Archive for the ‘ Ruby ’ Category

Sending email with ruby – TMail

http://yakinikunotare.boo.jp/orebase/index.php?Ruby/TMail
http://tmail.rubyforge.org/rdoc/classes/TMail/Mail.html

Simple email sending:

require 'NET / SMTP'
require 'TMail'
require 'base64'
 
Mail = TMail:: Mail.new
 
Mail.to = 'you@gmail.com'
Mail.from = 'me@gmail.com'
Mail.subject = 'Test Mail '
Mail.date = Time.now
Mail.Mime_Version = '1 .0 '
Mail.Set_Content_Type 'text', 'plain', {'charset'=>'UTF-8'}
Mail.Body = 'This is Test Mail . '
 
Net:: SMTP.start("smtp.yourhost.com", 587, "smtp.yourhost.com", "username", "password") do | SMTP | SMTP.sendmail(Mail.encoded, Mail .from, Mail.to)
end

Send attachments:

require 'NET / SMTP'
require 'TMail'
require 'base64'
 
# object
Mail = TMail:: Mail.new
 
Mail.to = 'you@gmail.com'
Mail.from = 'me@gmail.com'
Mail.subject = 'Test Mail'
Mail.date = Time.now
Mail.Mime_Version = '1 .0 '
Mail.Set_Content_Type 'multipart', 'mixed', {"boundary" => "Somethingspecial"}
 
# body
Mail_Body = TMail:: Mail.new
Mail_Body.Set_Content_Type 'text', 'plain', {'charset'=>'UTF-8'}
Mail_Body.Body = 'Ge almost'
Mail.Parts.push(@ Mail_Body)
 
# Attachments
Attach = TMail:: Mail.new
Attach.Body = Base64.Encode64 File.Open('foo.jpg', "rb").read
Attach.Set_Content_Type 'image','jpg','name'=>'foo.jpg'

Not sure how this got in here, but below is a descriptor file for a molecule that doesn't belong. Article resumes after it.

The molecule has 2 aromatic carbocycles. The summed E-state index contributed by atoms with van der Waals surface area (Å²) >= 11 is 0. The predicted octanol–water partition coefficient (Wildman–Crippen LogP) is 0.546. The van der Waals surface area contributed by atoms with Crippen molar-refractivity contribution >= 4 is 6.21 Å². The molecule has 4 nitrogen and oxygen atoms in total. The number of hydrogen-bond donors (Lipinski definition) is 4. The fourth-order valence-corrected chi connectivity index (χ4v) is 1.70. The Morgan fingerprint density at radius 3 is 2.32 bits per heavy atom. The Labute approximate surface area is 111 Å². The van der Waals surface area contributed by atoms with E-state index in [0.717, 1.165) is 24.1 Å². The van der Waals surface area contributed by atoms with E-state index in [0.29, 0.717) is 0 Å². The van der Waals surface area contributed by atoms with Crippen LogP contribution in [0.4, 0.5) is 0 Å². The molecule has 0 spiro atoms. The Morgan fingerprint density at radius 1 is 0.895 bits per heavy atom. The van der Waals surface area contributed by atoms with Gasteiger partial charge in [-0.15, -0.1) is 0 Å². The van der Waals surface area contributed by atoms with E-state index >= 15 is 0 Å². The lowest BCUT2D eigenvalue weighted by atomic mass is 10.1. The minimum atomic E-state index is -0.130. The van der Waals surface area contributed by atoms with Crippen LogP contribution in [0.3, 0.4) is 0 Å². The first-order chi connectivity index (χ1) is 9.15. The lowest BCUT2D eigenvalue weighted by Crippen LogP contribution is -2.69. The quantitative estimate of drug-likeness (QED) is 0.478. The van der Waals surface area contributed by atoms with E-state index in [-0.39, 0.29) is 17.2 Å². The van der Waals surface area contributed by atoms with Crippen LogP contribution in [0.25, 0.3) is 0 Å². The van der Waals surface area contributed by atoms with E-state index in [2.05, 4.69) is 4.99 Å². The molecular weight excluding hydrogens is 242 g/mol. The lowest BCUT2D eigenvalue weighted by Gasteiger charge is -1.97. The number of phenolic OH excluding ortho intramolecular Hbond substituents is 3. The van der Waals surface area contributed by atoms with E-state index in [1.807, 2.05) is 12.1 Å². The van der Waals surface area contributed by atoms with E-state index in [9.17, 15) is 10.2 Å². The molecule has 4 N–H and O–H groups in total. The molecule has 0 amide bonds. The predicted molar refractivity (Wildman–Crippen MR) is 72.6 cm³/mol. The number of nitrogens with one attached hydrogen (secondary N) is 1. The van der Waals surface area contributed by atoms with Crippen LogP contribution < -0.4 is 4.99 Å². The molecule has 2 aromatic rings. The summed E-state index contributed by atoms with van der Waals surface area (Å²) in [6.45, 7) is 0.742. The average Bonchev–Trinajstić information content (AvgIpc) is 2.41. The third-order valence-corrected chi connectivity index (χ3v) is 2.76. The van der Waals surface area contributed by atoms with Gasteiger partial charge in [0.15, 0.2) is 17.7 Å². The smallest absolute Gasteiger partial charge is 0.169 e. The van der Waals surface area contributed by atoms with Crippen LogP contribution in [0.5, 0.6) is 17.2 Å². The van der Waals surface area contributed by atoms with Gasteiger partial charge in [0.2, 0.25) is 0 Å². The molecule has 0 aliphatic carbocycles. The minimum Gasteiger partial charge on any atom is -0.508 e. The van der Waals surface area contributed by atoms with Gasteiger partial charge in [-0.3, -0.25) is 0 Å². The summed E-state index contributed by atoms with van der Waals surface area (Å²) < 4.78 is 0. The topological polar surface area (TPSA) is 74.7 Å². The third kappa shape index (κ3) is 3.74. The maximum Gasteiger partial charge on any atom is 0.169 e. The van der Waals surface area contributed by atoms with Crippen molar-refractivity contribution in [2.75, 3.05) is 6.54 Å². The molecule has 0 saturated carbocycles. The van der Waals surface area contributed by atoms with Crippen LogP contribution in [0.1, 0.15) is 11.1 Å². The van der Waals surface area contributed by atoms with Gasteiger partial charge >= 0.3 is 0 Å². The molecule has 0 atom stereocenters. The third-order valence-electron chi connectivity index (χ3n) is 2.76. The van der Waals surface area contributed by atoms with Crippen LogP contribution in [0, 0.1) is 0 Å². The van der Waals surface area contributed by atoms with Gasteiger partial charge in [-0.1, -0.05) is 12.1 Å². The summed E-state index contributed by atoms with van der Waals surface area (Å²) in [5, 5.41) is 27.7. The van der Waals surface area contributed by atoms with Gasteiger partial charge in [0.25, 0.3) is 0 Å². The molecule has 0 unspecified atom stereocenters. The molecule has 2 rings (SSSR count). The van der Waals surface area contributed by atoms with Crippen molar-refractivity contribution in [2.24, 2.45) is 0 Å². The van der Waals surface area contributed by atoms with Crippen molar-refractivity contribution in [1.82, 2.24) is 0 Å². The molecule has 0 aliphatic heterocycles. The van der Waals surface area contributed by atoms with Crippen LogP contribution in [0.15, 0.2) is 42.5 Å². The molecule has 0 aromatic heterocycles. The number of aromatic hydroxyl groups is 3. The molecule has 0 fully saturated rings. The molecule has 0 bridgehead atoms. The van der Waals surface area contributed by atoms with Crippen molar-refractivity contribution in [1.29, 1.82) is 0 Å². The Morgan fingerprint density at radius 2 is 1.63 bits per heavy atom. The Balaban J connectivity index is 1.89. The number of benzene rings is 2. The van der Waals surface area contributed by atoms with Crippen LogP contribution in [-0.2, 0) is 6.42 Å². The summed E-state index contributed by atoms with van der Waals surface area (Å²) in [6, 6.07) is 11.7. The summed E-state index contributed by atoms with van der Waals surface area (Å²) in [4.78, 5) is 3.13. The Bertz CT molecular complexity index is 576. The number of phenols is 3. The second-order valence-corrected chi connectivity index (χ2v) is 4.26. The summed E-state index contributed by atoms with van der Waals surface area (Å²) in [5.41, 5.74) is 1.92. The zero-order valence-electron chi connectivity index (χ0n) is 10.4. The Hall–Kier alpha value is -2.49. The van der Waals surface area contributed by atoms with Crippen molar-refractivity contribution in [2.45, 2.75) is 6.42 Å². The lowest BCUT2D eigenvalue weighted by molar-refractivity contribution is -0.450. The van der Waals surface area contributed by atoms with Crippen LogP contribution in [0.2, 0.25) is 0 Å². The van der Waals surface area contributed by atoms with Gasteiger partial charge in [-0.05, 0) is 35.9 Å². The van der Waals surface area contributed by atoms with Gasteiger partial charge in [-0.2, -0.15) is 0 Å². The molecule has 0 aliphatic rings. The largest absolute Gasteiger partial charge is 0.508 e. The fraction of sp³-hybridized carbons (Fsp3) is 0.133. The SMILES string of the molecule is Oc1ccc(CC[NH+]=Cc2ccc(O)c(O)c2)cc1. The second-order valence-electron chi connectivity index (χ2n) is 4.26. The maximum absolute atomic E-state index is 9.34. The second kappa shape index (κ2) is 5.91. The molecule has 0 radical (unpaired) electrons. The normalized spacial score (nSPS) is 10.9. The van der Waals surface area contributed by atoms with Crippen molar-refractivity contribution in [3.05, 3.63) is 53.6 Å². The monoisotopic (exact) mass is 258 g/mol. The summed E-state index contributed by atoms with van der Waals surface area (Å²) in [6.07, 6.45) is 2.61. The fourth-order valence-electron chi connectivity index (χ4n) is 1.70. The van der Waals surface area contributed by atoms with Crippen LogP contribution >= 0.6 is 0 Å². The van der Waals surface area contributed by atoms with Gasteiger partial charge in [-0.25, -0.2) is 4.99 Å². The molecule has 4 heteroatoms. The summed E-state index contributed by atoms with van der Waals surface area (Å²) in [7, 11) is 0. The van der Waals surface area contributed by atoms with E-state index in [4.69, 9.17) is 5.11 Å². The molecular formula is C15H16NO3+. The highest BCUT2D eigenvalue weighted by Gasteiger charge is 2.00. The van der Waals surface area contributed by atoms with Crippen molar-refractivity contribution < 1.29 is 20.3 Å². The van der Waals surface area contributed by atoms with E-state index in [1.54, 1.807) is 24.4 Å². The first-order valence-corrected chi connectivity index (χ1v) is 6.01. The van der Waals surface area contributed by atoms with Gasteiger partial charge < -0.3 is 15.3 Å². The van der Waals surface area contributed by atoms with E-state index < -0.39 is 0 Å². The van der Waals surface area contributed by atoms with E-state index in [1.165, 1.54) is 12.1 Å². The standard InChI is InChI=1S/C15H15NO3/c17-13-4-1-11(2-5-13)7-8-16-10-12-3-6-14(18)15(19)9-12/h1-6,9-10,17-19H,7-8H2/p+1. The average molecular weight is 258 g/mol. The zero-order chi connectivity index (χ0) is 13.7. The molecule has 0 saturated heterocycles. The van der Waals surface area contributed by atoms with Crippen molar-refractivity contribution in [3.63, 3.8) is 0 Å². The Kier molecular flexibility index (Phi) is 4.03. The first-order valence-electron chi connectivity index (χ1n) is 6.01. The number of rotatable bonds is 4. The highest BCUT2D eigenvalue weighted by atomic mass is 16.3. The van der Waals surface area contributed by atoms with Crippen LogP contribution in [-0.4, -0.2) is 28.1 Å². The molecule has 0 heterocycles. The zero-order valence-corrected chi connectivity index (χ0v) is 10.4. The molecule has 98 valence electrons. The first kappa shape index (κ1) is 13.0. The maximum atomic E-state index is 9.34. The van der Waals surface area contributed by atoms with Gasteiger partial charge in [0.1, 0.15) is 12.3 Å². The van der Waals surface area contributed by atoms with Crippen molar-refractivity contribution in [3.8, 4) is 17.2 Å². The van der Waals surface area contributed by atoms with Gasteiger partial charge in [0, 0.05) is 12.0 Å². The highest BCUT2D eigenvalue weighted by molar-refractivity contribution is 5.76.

Attach.Set_Content_Disposition ' Attachment ','filename'=>'foo.jpg'
Attach.transfer_encoding = 'base64'
 
# attach
Mail.Parts.push(Attach)
 
# send
Net:: SMTP.start("smtp.yourhost.com", 587, " smtp.yourhost.com ", "username", "password") do | SMTP | SMTP.sendmail(Mail.encoded, Mail.from, Mail.to)
end

21 Ruby Tricks You Should Be Using In Your Own Code

21 Ruby Tricks You Should Be Using In Your Own Code.

Writing for Ruby Inside, I get to see a lot of Ruby code. Most is good, but sometimes we forget some of Ruby’s shortcuts and tricks and reinvent the wheel instead. In this post I present 21 different Ruby “tricks,” from those that most experienced developers use every day to the more obscure. Whatever your level, a refresh may help you the next time you encounter certain coding scenarios.

Note to beginners: If you’re still learning Ruby, check out my Beginning Ruby book.

1 – Extract regular expression matches quickly

A typical way to extract data from text using a regular expression is to use the match method. There is a shortcut, however, that can take the pain out of the process:

email = "Fred Bloggs <fred@bloggs.com>"
email.match(/<(.*?)>/)[1]            # => "fred@bloggs.com"
email[/<(.*?)>/, 1]                  # => "fred@bloggs.com"
email.match(/(x)/)[1]                # => NoMethodError [:(]
email[/(x)/, 1]                      # => nil
email[/([bcd]).*?([fgh])/, 2]        # => "g"

Ultimately, using the String#[] approach is cleaner though it might seem more “magic” to you. It’s also possible to use it without including an extra argument if you just want to match the entire regular expression. For example:

x = 'this is a test'
x[/[aeiou].+?[aeiou]/]    # => 'is i'

In this example, we match the first example of “a vowel, some other characters, then another vowel.”

God – A Process Monitoring Framework in Ruby

God – A Process Monitoring Framework in Ruby.